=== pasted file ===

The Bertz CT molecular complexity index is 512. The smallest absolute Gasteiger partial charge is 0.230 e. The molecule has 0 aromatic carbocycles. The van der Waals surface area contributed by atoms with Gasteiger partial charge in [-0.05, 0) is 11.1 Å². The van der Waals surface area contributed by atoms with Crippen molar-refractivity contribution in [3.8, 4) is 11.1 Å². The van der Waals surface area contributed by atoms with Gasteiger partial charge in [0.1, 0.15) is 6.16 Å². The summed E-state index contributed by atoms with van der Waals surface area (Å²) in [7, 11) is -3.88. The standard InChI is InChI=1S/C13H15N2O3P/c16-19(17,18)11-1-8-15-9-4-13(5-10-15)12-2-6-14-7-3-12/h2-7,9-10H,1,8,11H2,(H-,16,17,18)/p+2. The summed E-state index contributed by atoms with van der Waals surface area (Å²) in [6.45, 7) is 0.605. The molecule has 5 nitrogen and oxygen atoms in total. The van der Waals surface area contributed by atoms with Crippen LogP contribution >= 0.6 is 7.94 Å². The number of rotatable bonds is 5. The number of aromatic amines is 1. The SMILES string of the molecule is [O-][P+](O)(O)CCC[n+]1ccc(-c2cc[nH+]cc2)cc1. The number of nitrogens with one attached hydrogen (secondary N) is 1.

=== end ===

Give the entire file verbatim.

The Bertz CT molecular complexity index is 512. The smallest absolute Gasteiger partial charge is 0.230 e. The molecule has 0 aromatic carbocycles. The van der Waals surface area contributed by atoms with Gasteiger partial charge in [-0.05, 0) is 11.1 Å². The van der Waals surface area contributed by atoms with Crippen molar-refractivity contribution in [3.8, 4) is 11.1 Å². The van der Waals surface area contributed by atoms with Gasteiger partial charge in [0.1, 0.15) is 6.16 Å². The summed E-state index contributed by atoms with van der Waals surface area (Å²) in [7, 11) is -3.88. The standard InChI is InChI=1S/C13H15N2O3P/c16-19(17,18)11-1-8-15-9-4-13(5-10-15)12-2-6-14-7-3-12/h2-7,9-10H,1,8,11H2,(H-,16,17,18)/p+2. The summed E-state index contributed by atoms with van der Waals surface area (Å²) in [6.45, 7) is 0.605. The molecule has 5 nitrogen and oxygen atoms in total. The van der Waals surface area contributed by atoms with Crippen LogP contribution >= 0.6 is 7.94 Å². The number of rotatable bonds is 5. The number of aromatic amines is 1. The SMILES string of the molecule is [O-][P+](O)(O)CCC[n+]1ccc(-c2cc[nH+]cc2)cc1. The number of nitrogens with one attached hydrogen (secondary N) is 1.